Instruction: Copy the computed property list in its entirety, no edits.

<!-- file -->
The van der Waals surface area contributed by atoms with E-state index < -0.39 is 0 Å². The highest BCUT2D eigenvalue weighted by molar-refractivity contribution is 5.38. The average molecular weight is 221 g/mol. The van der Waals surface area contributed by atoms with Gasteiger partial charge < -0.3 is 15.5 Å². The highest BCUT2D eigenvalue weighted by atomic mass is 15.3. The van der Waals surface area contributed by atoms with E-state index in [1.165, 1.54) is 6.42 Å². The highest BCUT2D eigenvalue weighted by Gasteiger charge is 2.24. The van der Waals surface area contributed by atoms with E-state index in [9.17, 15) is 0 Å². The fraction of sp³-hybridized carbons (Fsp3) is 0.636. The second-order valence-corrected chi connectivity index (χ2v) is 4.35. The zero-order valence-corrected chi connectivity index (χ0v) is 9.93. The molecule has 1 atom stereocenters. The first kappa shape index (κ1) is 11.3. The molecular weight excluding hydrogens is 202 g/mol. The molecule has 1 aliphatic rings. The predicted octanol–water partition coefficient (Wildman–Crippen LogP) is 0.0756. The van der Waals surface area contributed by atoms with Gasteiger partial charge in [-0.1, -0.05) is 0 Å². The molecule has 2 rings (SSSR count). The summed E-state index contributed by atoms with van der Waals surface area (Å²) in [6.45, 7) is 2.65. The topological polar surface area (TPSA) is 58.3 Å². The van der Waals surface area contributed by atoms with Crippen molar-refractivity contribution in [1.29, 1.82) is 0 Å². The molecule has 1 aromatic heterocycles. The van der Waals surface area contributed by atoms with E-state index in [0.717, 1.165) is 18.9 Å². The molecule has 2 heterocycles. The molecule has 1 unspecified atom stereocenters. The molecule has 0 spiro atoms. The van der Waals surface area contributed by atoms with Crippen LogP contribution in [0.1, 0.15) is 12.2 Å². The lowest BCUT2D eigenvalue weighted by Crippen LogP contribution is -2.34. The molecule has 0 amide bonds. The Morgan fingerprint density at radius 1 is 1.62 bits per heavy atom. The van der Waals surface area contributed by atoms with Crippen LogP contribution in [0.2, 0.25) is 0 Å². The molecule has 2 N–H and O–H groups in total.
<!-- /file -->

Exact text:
The van der Waals surface area contributed by atoms with E-state index < -0.39 is 0 Å². The highest BCUT2D eigenvalue weighted by molar-refractivity contribution is 5.38. The average molecular weight is 221 g/mol. The van der Waals surface area contributed by atoms with Gasteiger partial charge < -0.3 is 15.5 Å². The highest BCUT2D eigenvalue weighted by atomic mass is 15.3. The van der Waals surface area contributed by atoms with E-state index in [1.165, 1.54) is 6.42 Å². The highest BCUT2D eigenvalue weighted by Gasteiger charge is 2.24. The van der Waals surface area contributed by atoms with E-state index in [9.17, 15) is 0 Å². The fraction of sp³-hybridized carbons (Fsp3) is 0.636. The second-order valence-corrected chi connectivity index (χ2v) is 4.35. The zero-order valence-corrected chi connectivity index (χ0v) is 9.93. The molecule has 1 atom stereocenters. The first kappa shape index (κ1) is 11.3. The molecular weight excluding hydrogens is 202 g/mol. The molecule has 1 aliphatic rings. The predicted octanol–water partition coefficient (Wildman–Crippen LogP) is 0.0756. The van der Waals surface area contributed by atoms with Gasteiger partial charge in [-0.1, -0.05) is 0 Å². The molecule has 2 rings (SSSR count). The summed E-state index contributed by atoms with van der Waals surface area (Å²) in [6.45, 7) is 2.65. The topological polar surface area (TPSA) is 58.3 Å². The van der Waals surface area contributed by atoms with Crippen molar-refractivity contribution in [1.29, 1.82) is 0 Å². The molecule has 1 aromatic heterocycles. The van der Waals surface area contributed by atoms with E-state index in [0.717, 1.165) is 18.9 Å². The molecule has 2 heterocycles. The molecule has 1 unspecified atom stereocenters. The molecule has 0 spiro atoms. The van der Waals surface area contributed by atoms with Crippen LogP contribution in [0.1, 0.15) is 12.2 Å². The lowest BCUT2D eigenvalue weighted by Crippen LogP contribution is -2.34. The molecule has 0 amide bonds. The Morgan fingerprint density at radius 1 is 1.62 bits per heavy atom. The van der Waals surface area contributed by atoms with Crippen LogP contribution in [0.2, 0.25) is 0 Å². The molecule has 2 N–H and O–H groups in total.